– The new tax code will not affect your 2017 taxes. Everything you’ve heard and read will go into effect this year (2018), so you won’t truly know if it positively or negatively affects you until next year, when you file your 2018 tax return.

– Deductions: Under the new law, no one can take a tax deduction on investment fees, investment expenses, or tax preparation fees.

– Divorced with alimony payments: Those who sign divorce or separation paperwork after December 31, 2018 will no longer be able to report payments on their tax return. Payments will not be deductible to the person who makes the payment, nor will they be included in the income of the person who receives the payment.

-Homeowners: No changes for those with an existing home loan. For new home purchases beginning this year, mortgage interest deduction has been lowered for those taking out large mortgages (over $750,000). Home sellers who make a profit will still be able to exclude up to $500,000 of earnings (or $250,000 for single filers) from capital gains, as long as it’s been their primary home for at least two of the past five years.

– The corporate tax rate dropped to 21% (from 35%). The corporate tax move is geared to make the U.S. a more attractive place to do business. Companies can now “repatriate” overseas cash (send money back to the U.S.) at a tax rate of 15.5% (down from 35%). Apple, for example, announced plans to repatriate the “vast majority” of its $252 billion held overseas. The implications of such moves are hotly debated (paying their fair share of taxes vs. more jobs, a new Apple campus, and the tax revenues of approximately $38 billion).

A combination of lower tax brackets and higher standard deduction may result in lower income taxes for some however the cut may not have a meaningful impact in the total taxes one pays. For example, many deductions will be reduced or completely eliminated, but other factors, such as a higher standard deduction may benefit people who no longer itemize. Please speak with your tax adviser to determine if the changes affect your individual situation.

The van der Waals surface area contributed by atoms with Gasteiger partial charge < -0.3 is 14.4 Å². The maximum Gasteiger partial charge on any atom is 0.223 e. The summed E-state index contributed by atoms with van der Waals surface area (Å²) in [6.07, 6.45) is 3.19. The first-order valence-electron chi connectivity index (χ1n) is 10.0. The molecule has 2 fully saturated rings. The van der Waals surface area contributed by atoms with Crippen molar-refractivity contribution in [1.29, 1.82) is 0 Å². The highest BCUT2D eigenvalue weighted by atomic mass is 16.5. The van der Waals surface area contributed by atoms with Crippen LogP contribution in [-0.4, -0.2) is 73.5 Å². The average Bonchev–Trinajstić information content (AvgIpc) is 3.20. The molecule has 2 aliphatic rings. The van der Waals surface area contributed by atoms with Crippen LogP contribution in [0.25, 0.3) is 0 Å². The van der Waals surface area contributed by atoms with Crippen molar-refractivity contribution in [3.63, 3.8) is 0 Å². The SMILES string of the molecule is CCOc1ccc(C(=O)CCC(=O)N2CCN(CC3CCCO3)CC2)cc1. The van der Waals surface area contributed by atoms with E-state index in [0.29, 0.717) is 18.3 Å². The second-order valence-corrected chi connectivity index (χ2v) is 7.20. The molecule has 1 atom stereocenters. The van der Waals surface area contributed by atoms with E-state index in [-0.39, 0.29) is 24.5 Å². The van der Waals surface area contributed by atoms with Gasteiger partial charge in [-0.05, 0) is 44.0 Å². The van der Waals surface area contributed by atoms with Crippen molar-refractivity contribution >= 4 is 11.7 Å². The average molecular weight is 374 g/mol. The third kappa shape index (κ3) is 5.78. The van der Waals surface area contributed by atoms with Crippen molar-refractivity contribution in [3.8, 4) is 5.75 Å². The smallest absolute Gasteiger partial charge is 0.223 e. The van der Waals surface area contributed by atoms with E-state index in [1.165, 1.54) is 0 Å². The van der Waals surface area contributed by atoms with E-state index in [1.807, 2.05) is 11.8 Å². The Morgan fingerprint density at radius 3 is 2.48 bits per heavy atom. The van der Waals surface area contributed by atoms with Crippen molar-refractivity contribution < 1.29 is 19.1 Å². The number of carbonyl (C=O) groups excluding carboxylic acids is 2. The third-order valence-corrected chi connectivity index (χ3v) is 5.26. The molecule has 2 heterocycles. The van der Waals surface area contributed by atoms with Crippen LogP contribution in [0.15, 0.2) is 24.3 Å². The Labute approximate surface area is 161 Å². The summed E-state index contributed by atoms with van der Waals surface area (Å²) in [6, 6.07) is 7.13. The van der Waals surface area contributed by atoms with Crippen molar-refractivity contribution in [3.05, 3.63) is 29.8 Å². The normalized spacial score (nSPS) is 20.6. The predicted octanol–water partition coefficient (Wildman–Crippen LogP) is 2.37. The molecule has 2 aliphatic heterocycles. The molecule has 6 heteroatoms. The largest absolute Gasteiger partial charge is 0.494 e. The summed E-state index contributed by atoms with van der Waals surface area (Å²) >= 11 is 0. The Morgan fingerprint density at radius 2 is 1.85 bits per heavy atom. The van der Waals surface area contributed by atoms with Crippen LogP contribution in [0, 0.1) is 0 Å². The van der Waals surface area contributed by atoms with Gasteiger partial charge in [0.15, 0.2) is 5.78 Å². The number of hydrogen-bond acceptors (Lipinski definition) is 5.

Consider me your #1 resource for all things Real Estate! Household changing? Getting married (or divorced)? Time for a change of scenery or job relocation? Want to invest? Just send me an email or call 619-888-2117 – I can help.

Real Estate @ A Glance – January 2018 Edition

January 29, 2018

Local Market Update - San Diego County - Real Estate
Real estate is about location, location, location . . .  If you have questions about the market in your specific area, please contact me via email or call 619-888-2117.

The number of homes for sale, days on market and months of supply were all down in year-over-year comparisons in a majority of the country for the entirety of 2017, as was housing affordability. And although total sales volumes were mixed, prices were consistently up in most markets. Buyers may not benefit from higher prices, but sellers do, and there should be more listing activity by more confident sellers in 2018. At least that would be the most viable prediction for an economic landscape pointing toward improved conditions for sellers.

Unemployment rates have remained low throughout 2017, and wages have shown improvement, though not always to levels that match home price increases. Yet housing demand remained incredibly strong in 2017, even in the face of higher mortgage rates that are likely to increase further in 2018. Home building and selling professionals are both cautiously optimistic for the year ahead. Housing and economic indicators give reason for this optimism, with or without new federal tax legislation